Of all the trash Glam bands, the Sweet were the glammest. No question. They had the best makeup, the best idiot clothes, the best bouffant nonsense hair, the best pout to the camera – and the best tunes. (We’re not including Suzi Quatro in any of this, you understand.)
Maybe the best thing about The Sweet was that they looked like the sort of boys you’d have found in a Birmingham pub knocking out old R&B standards, all sweaty and pints of beer, T-shirts and jeans . . . but, of course, they weren’t like that at all.
Formed in 1969 as Wainwright’s Gentlemen (a soul band which included such notables as Ian Gillan and Roger Glover who were later to find huge success with Deep Purple), they turned into psychedelic bubblegum merchants Sweetshop before dropping the psychedelic (and the ‘shop’) bit when it went out of fashion… er, I mean when they found their true musical niche.
The Sweet were the Glam Rock band. Comprising singer Brian Connolly (he of the long blonde feather-cut), guitarist Andy Scott, bassist (and former solicitor’s clerk) Steve Priest and drummer boy Mick Tucker, Sweet signed to RCA and were the first band to be taken under the protective wings of the songwriting team of Nicky Chinn and Mike Chapman.
Together they pumped out a string of hits: Funny Funny (1971), Alexander Graham Bell (1971), Co-Co (1971), Little Willy (1972), Poppa Joe (1972), Wig Wam Bam (1972), Hellraiser (1973), Blockbuster (1973), Ballroom Blitz (1973) and Teenage Rampage (1974).
How many Glam bands (or any other type of bands, for that matter) would have thought of getting a top hit out of a paean to the man who invented the telephone? Not many, surely.
The Sweet were crass, playful, absurdly glamorous and curiously macho. There they’d stand on Top Of The Pops knocking out one of their nonsense, plasticky hits in the Glammest outfits that you could imagine. High-heeled boots, glitzy and satin and glitter and, of course, the tightest trousers you could think of – Trousers that made their crotches . . . well, split in two. Little Willy? Not bloody likely!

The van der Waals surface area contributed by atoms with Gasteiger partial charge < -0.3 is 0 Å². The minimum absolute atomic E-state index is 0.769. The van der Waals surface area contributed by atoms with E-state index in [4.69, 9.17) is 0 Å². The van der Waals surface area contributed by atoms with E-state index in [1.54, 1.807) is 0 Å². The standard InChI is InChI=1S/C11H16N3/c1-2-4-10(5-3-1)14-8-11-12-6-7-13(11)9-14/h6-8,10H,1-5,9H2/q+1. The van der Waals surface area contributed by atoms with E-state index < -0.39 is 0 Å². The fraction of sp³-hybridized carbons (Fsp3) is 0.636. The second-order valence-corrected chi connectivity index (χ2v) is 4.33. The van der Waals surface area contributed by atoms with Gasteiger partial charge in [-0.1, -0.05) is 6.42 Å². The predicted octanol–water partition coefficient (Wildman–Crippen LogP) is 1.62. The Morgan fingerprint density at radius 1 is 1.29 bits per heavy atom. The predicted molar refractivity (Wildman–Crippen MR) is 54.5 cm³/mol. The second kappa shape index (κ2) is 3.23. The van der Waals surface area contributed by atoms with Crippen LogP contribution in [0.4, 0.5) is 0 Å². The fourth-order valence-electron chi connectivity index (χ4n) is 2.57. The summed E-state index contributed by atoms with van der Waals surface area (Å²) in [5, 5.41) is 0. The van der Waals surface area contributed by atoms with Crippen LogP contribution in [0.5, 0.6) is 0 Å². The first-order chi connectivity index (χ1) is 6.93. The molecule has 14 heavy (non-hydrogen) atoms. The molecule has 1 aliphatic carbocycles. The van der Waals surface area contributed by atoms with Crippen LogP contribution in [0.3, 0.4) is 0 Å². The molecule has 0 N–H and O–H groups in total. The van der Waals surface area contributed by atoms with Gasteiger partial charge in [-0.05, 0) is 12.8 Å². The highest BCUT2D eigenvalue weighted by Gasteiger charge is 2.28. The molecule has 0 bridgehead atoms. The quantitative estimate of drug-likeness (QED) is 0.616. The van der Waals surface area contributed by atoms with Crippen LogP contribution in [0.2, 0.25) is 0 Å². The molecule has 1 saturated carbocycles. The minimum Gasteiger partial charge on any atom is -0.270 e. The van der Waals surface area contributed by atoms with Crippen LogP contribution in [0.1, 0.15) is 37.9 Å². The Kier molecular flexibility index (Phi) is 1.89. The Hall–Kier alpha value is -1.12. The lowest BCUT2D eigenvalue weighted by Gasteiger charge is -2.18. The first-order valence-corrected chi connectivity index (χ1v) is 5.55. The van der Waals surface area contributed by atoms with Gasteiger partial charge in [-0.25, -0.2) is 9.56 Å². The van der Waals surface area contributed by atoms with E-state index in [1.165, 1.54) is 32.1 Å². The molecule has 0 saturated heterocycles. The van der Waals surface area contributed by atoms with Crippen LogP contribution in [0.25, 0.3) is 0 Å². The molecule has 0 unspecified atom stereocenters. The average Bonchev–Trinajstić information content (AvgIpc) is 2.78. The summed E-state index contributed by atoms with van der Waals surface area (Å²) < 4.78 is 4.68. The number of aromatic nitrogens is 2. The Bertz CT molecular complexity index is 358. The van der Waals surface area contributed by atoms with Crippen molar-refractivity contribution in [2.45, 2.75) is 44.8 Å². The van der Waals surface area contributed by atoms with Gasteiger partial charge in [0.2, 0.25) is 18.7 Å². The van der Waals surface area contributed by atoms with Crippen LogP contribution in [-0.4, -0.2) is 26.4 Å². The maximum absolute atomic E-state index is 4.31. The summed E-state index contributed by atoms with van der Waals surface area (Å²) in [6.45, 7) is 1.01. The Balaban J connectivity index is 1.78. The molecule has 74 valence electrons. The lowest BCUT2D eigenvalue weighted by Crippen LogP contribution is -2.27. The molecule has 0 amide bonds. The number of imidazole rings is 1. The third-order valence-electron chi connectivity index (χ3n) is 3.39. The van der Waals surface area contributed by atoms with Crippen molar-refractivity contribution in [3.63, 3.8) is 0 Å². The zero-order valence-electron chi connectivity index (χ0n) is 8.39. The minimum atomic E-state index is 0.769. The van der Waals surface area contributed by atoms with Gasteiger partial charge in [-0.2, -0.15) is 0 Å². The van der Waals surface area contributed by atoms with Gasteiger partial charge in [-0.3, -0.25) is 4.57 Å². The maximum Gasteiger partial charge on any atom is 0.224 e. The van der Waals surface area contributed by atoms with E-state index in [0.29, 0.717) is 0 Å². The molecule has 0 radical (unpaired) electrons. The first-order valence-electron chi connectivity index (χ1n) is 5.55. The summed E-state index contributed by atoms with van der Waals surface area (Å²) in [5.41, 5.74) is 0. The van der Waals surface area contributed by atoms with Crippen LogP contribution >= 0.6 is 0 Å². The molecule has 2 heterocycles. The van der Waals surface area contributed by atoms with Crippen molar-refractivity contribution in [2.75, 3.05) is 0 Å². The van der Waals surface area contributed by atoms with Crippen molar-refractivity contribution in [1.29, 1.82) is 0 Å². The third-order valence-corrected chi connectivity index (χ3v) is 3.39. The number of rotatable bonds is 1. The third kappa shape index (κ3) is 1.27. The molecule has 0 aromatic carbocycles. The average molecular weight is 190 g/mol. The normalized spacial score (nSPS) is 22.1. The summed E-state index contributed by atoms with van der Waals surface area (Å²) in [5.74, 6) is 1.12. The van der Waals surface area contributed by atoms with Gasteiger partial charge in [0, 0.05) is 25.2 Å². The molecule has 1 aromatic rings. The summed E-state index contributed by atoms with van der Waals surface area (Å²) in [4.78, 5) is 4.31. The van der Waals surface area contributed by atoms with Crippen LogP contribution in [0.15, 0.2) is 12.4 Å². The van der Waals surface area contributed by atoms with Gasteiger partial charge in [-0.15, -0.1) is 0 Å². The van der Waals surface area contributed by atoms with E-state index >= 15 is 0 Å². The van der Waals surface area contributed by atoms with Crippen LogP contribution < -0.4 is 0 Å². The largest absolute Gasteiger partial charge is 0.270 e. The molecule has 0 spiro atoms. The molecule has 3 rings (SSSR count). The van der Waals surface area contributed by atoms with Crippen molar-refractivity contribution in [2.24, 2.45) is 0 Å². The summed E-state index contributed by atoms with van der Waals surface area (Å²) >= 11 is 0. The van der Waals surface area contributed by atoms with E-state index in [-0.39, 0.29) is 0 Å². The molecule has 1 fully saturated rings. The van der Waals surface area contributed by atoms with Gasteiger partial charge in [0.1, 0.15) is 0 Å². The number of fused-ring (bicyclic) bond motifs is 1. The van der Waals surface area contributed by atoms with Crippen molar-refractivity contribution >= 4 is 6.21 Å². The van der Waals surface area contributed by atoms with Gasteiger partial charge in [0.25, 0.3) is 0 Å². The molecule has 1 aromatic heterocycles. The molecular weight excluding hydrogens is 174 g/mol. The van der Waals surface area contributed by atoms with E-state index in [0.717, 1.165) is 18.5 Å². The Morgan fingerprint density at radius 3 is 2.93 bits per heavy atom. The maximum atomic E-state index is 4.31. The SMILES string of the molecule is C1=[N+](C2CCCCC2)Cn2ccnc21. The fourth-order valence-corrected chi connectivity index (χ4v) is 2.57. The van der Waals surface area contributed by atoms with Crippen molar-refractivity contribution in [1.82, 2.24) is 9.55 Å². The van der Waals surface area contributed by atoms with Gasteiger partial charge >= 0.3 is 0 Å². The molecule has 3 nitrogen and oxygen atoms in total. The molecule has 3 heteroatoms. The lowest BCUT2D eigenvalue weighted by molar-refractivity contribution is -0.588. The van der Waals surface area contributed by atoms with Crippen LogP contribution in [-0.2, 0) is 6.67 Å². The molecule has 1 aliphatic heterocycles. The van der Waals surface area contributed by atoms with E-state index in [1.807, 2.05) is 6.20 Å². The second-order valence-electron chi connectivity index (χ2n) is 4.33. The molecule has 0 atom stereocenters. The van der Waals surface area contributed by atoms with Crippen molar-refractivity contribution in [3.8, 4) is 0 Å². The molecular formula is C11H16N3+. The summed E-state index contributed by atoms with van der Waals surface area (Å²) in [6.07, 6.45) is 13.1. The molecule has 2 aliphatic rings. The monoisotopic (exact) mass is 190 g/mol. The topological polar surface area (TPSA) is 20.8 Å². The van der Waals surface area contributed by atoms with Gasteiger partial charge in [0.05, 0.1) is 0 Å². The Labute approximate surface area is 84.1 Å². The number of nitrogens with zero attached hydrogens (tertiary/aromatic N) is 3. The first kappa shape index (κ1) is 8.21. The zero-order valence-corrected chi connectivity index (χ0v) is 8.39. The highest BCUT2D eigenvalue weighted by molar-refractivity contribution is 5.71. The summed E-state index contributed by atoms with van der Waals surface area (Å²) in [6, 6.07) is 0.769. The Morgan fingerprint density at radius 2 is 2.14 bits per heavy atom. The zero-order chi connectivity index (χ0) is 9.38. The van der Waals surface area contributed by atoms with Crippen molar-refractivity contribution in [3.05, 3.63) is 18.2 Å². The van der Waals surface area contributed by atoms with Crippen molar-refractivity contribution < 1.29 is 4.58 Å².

For the first few years, they were tat. The songs were plastic, manufactured tat. Put them next to the likes of Chicory Tip and you’d have been pushed hard to see the difference. And then something happened. They suddenly became overt. In 1972, Mecca banned them from playing concerts in their clubs because of the ‘sexually overt stage act’.
Infamy assured they went on to be one of the genre’s only real supergroups. They sold 50 million records and at their height lived the rock ‘n’ roll life to the full. Notorious consumers of things to make you feel good, they burned. Connolly typified their excess, buying a huge mansion in Surrey, a £250,000 yacht and employing a full-time gardener, maid and chauffeur.
In December 1974, The Sweet had a brainwave – something that’s generally not a good idea for anyone. It’s something that’s definitely never a good idea for a pop group. They decided to split from Chinn and Chapman and write their own songs.
They’d rumbled about doing something like this before. They’d written their own b-side in the past and, in an effort to placate them, Chinn and Chapman had altered their writing style.
Suddenly, their songs rocked. That run of four songs from Blockbuster to Teenage Rampage, that’s a body of work that you’d be proud of. It was like an overnight conversion.
Really, it went from you the viewer being embarrassed when they were on TOTP to sitting there, hoping, praying that they’d be on.
One of their first fruits of that was the crackin’, zingin’ Blockbuster with its sirens and rockin’ guitar and Jean Genie riff.
Blockbuster was THE SONG. Blockbuster should have been adopted as the national anthem. (The idea of The Queen turning to the camera, pouting ‘We just haven’t got a clue what to do’ – it’s too delicious for words.)
Blockbuster was like . . . Every generation has its song. Rock Around The Clock, Anarchy In The UK, Fool’s Gold, Blockbuster. Honest, it was that good!